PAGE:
Bettger v. Bettger

Annotate this Case

280 N.W.2d 915 (1979)

Martha BETTGER, Plaintiff/Appellee, v. Evener BETTGER, Defendant/Appellant.

Civ. No. 9589.

Supreme Court of North Dakota.

June 18, 1979.

*916 Christensen & Thompson, Bismarck, for plaintiff and appellee; argued by Carma Christensen, Bismarck.

Lundberg, Conmy, Nodland, Rosenberg, Lucas & Schulz, Bismarck, for defendant and appellant; argued by Max D. Rosenberg, Bismarck.

PAULSON, Justice.

This is an appeal by Evener Bettger ["Evener"] from an order of the Burleigh County District Court denying his motion to vacate a default judgment.

Martha Bettger ["Martha"] commenced an action on July 6, 1978, for an absolute divorce, in which she requested an equitable division of the personal property between the parties, alimony payments, attorney fees, and the costs of the action. A second cause of action, in addition to the divorce action, is alleged in the complaint, requesting a money judgment for moneys expended, costs, and disbursements. In addition, there was an interim order for support issued by the trial court on July 10, 1978. The summons and complaint, interim support order, and other supportive pleadings, were personally served upon Evener on July 12, 1978. On July 18, Evener consulted Attorney William R. Mills concerning the actions against him and he left the suit papers with Mills. Mr. Mills advised Evener that a $500 retainer fee would be required before Mills would represent him. Subsequently, Mr. Mills had a conversation with Attorney Carma Christensen, who represented Martha, in which Mills indicated that Evener had contacted him but that Mills had told Evener he would not represent him unless a retainer fee of $500 was paid to him. Martha's attorney inquired of Mills whether or not their conversation constituted an appearance and Mills replied in the negative. The retainer fee was not paid to Attorney Mills by Evener until November 3, 1978.

The divorce action was submitted as a default matter because neither a motion, an answer, nor other responsive pleading had been interposed on a timely basis.

The district court granted Martha an absolute divorce, awarded her alimony in the sum of $125 per month until her remarriage, divided the personal property of Martha and Evener between them, and awarded attorney fees and expenses to Martha. The default judgment was entered on October 4, 1978; and on October 6, 1978, the notice of entry of judgment, together with a copy of the judgment, was personally served upon Evener. Evener, on or about the 11th of October, 1978, contacted Attorney Mills with reference to the notice of entry of judgment and the copy of the judgment which had been served upon him. Attorney Mills again indicated that his retainer fee would necessarily have to be paid before he would represent Evener. On November 3, 1978, Evener paid the retainer fee to Mr. Mills. Evener's attorney, on or about November 8, 1978, prepared a notice of motion and motion, and attached thereto an affidavit, together with an answer and counterclaim, which were served by mail upon Martha's attorney. A return in opposition to the motion, together with an attached affidavit, was filed and served upon Evener's attorney. On November 16, 1978, a hearing on the motion was held before the district judge. Neither Mills nor Bettger appeared at the hearing. Immediately following the hearing, an order was issued denying the motion to vacate the judgment. The order stated in pertinent part:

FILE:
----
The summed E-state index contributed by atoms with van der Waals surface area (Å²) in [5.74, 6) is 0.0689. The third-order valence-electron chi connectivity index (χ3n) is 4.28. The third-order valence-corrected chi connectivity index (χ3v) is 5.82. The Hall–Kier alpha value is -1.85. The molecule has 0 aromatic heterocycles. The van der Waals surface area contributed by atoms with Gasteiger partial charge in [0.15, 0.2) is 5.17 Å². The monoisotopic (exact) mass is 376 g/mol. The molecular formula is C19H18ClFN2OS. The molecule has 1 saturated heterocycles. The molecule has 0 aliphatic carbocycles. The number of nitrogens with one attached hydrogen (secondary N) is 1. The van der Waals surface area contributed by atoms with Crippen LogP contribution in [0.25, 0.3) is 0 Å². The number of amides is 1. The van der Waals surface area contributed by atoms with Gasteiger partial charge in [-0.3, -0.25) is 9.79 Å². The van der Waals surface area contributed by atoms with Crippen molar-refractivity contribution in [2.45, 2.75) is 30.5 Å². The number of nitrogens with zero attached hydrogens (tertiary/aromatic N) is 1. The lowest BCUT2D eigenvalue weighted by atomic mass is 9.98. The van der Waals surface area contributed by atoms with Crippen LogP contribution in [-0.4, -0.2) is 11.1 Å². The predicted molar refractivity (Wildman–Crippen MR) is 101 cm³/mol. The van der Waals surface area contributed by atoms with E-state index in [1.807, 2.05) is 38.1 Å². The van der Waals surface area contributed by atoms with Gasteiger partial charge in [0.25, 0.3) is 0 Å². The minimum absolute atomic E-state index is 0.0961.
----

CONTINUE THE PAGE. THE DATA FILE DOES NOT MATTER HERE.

"A motion to vacate the Judgment in this matter having been brought to this Court pursuant to Rule 60(b), and no good reason having been shown why the defendant failed to understand the advise [sic] of Mr. Mills, and the defendant having failed to show any reason to implement the provisions of 60(b). *917 "THE MOTION TO VACATE IS HEREBY DENIED, and Plaintiff is granted attorney fees on the motion in the sum of $75.00."

Evener filed a timely appeal from the court's order dated November 16, 1978. We affirm.

The issue before this court is:

Was the district court's order denying the motion to vacate the judgment, under Rule 60(b), N.D.R.Civ.P., an abuse of discretion?

Evener urges that the district court committed error on several grounds in denying the motion to vacate the judgment. Evener first contends that he was denied a trial of the case on the merits because of a lack of communication between Mr. Mills and himself. Evener further contends that he did not understand that it was necessary for him to pay Mr. Mills a retainer fee prior to Mr. Mills's interposing an answer on his behalf to Martha's divorce action; and that it was Mr. Mills's obligation and duty to notify Evener, prior to the expiration of the time for answering the complaint, that Evener should either pay the retainer fee to Mr. Mills or that the relationship of attorney-client would be terminated. Therefore, Evener contends that he should not be penalized for the error of his attorney, and cites King v. Montz, 219 N.W.2d 836, 839-840 (N.D.1974), in support of his assertions. King is distinguishable on its facts. Evener also cites Rule 60(b) of the North Dakota Rules of Civil Procedure, which provides: